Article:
My colleague for Hull—Aylmer also raised a question about the Canada secured credit facility. This facility was fully operational by early May 2009 and a number of Canadian lenders from a cross-section of the vehicles and equipment financing industry have since received allocations. This group includes the financing arms of major auto and equipment manufacturers in Canada.

These companies are now well positioned to increase lending volumes backed by facility commitments. As an example of how effective the Canada secured credit facility has been, I would like to point out that private investors and financial institutions are now competing with the CSCF for auto securities. This is certainly good news for both the industry and consumers.

Our government's long-term goal remains the same: to ensure that there is a sustainable and viable North American auto sector in which Canada maintains its share of auto production and jobs, and secures a strong investment in R and D and innovation.

7:05 p.m.


Marcel Proulx Liberal Hull—Aylmer, QC

Mr. Speaker, Canada's participation is minimal compared to that of the U.S. government, which will control 60% of the company's capital for an investment of $30.1 billion.

In that same August 19 letter, considering the thousands of workers at General Motors dealerships who had lost their jobs or would lose their jobs over the coming months, and in an attempt to keep its member's employees informed, the corporation asked the Government of Canada whether it had forced General Motors to close so many dealerships in Canada.

The member opposite perfunctorily said that his government did not force General Motors to close dealerships. So I have to wonder why the government has not had the guts to give the Corporation des concessionnaires d'automobiles du Québec a clear answer in writing.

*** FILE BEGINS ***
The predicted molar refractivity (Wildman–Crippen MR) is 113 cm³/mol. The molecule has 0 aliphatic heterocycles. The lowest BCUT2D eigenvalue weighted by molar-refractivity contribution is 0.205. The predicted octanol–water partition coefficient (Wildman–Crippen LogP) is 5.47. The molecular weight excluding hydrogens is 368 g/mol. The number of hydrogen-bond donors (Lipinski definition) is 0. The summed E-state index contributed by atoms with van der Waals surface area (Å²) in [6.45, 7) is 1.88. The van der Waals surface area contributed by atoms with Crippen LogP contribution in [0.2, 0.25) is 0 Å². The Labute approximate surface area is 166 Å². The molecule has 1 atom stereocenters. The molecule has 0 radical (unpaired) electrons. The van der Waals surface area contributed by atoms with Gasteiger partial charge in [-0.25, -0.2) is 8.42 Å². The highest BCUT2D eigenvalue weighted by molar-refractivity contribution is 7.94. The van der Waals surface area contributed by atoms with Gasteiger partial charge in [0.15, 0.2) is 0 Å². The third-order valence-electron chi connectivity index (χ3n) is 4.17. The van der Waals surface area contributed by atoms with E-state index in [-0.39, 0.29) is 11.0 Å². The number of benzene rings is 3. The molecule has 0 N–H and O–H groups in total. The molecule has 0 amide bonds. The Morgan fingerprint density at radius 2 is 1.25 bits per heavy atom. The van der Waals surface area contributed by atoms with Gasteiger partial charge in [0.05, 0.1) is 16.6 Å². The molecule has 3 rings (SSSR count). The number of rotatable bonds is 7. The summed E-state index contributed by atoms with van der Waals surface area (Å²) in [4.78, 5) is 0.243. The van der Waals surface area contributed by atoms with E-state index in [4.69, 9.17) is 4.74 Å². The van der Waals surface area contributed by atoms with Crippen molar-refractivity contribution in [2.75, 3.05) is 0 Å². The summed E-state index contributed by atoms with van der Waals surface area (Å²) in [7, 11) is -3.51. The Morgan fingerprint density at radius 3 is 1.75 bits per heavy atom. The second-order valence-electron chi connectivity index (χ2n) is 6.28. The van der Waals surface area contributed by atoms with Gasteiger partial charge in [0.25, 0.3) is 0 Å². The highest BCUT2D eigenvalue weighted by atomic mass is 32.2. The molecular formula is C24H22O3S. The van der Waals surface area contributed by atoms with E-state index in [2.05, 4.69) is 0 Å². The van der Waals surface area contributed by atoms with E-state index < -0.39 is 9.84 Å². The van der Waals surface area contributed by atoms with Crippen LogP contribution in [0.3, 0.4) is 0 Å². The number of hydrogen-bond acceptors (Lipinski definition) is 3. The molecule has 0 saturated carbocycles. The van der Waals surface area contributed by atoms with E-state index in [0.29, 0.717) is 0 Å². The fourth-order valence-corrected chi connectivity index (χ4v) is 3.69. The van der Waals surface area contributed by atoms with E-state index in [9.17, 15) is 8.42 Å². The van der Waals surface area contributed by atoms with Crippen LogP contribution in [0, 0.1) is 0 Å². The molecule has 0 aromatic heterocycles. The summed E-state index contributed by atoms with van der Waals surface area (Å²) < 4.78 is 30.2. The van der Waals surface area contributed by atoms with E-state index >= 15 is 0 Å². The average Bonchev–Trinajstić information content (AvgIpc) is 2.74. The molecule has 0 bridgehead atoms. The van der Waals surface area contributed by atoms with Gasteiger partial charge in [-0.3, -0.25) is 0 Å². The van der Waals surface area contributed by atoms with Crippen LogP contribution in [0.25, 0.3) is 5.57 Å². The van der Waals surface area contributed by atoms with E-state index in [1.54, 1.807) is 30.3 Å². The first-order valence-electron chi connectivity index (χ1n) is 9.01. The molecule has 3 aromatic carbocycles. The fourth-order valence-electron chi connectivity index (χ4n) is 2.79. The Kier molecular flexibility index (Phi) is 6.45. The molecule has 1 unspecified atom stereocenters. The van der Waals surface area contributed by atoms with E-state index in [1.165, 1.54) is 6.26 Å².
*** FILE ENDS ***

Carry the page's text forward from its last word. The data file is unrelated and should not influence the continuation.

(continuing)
7:05 p.m.


Mike Lake Conservative Edmonton—Mill Woods—Beaumont, AB

Mr. Speaker, I think I answered that question fairly clearly the first time.

If I may, I will use this opportunity to talk about what commentators have said about our approach in general to this global economic crisis. The World Economic Forum has said that Canada will be one of only two industrialized countries in the world to come out in a more competitive situation than we were in when we went into this global circumstance. We have had the OECD and IMF reiterate the fact that Canada will be one of the strongest countries coming out of this recession and will in fact lead the way.

We have had organizations, media outlets and commentators like the Daily Telegraph which wrote, “The Canadian Tories are a model of how to behave during a downturn”. That article, which lamented the lack of leadership among G8 leaders, ended by saying, “If the rest of the world had comported itself with similar modesty and prudence, we might not be in this mess”.

We had Newsweek, for example, write in the spring, “If President Obama is looking for smart government, there is much he, and all of us, could learn from our...neighbor to the north”.

7:10 p.m.


Rob Oliphant Liberal Don Valley West, ON

Mr. Speaker, I am sure you will remember my question on June 9 to the Minister of Transport, Infrastructure and Communities, a question regarding federal government support for infrastructure renewal in Toronto, and the minister's use of vulgar language when referring to Toronto and Torontonians.

I am happy to have the opportunity tonight to delve into this question a bit more thoroughly. Let me preface my remarks with a comment about the city that I love and that some Canadians, including this Conservative government, seem to love to hate. The minister's off-colour language was indicative of an attitude that I fear is deep-set in the psyche of the government. I know the minister apologized, and I thank him for that, but this is my opportunity to remind him and the government about Toronto and the role that Toronto plays in the Canadian economy.

Toronto is Canada's first city. It is the city in Canada that connects. It connects buyers to sellers, people to business, business to banks, banks to foreign markets and the economic engines of Canada to the international trade markets of the world.